The end of the year is almost here! Yet, in January, thousands of Kenyan children will start a new school year, as their year runs on a differen calendar than ours. They schooling is from January through November. AFCA has sent tons of school bags with school supplies and the children will be receiving them on January 5th, when the container arrives in Kenya.
But, for every child we help with an education, there is another who is waiting for the chance to get to school. If you'd like to make a child's dream come true, make a donation today and help us help a child on your behalf. A donation of $100 will enable a child to attend school for the entire year, while $30 will provide for a uniform, shoes, and the books they need. Together, we CAN make a difference in the lives of little ones who just dream of a future as a nurse, a doctor, a taxi driver, and/or a teacher. Without schooling, those dreams are dashed.
Please consider helping our kiddos.
On their behalf,
While children in Mombasa, Kenya, continue studying thank to donors like you, they also receive book bags complete with pencils, pens, erasers, sharpener, ruler, notebooks, file folders, scissors, and glue.
Yes, there is a an 84 year old lady who makes the cutes book bags for the kids and she donates them to AFCA. Then we have people who take advantage of the great school supply sales that happen in July and they go buy Walmart and Target out of the things I mentioned above. Everything is brought to our warehouse where other volunteers complete the bags and pack them up for shipment to any of our programs where orphaned children are finding it hard to afford their school supplies at the beginning of the school year.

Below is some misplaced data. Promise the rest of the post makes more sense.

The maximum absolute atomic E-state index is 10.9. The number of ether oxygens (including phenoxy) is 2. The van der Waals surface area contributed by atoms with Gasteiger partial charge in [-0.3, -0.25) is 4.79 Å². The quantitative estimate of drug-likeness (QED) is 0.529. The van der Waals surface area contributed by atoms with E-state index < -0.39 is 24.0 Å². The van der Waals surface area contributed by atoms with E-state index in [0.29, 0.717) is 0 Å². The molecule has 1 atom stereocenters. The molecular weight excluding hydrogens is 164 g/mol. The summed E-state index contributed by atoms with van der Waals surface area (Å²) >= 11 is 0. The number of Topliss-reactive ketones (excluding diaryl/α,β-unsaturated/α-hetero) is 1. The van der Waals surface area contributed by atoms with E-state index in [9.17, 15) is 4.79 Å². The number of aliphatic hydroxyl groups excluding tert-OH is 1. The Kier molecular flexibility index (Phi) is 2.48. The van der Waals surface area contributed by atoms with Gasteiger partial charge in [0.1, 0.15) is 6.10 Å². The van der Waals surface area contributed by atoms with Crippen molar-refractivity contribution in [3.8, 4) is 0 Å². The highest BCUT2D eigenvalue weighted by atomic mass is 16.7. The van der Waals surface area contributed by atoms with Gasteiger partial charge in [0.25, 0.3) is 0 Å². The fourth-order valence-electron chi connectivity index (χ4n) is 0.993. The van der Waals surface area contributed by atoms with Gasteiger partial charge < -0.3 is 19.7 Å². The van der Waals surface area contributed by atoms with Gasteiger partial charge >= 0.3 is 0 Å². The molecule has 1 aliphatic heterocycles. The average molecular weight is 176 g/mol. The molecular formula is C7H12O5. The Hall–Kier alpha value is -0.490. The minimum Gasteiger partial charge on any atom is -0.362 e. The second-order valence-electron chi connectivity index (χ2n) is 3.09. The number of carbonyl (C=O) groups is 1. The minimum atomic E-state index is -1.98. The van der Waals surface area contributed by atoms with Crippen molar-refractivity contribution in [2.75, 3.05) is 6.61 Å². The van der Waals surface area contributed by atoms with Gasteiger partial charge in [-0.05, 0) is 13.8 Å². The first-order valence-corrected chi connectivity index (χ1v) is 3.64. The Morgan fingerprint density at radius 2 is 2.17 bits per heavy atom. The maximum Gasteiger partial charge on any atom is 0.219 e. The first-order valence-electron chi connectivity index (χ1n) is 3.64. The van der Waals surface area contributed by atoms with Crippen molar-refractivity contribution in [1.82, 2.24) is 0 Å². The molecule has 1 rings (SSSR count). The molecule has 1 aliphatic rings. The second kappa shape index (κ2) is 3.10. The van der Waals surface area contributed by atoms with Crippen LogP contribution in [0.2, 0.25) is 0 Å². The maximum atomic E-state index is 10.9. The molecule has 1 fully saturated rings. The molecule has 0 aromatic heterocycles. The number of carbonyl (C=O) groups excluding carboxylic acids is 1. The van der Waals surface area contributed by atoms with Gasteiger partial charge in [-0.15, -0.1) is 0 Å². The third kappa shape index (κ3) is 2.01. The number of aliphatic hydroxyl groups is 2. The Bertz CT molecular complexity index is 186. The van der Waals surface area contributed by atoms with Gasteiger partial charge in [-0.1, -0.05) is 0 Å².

The kids get so excited to receive this simple gift, but they know that without it, they would not be admitted to school. Also, without uniforms or school shoes, they cannot get in. Therefore, not only do you help pay school fees, you also help cover the costs of these uniforms and shoes. What a gift!
Children in Mombasa, Kenya, despite the tough economic times in their country, continue to attend school. This is possible due to the donations we receive from generous donors, through GlobalGiving and other venues. Over 51 children are supported through this small program in Mombasa and they come from all 9 districts in the Mikindani area. Each child has a story to tell - a story of destitution, hopelesness and work. Then, their story changes to one of hope, opportunity and dreams. Thank you for making their dreams become reality!
We are thrilled to hear of Karren, who is now attending Univerisity, as well as Donel, the little girl who attends Primary School. All are so precious and all need this chance at education so that they can move forward with their lives and learning, helping them become useful members of society upon reaching adulthood.
On behalf of each child you help,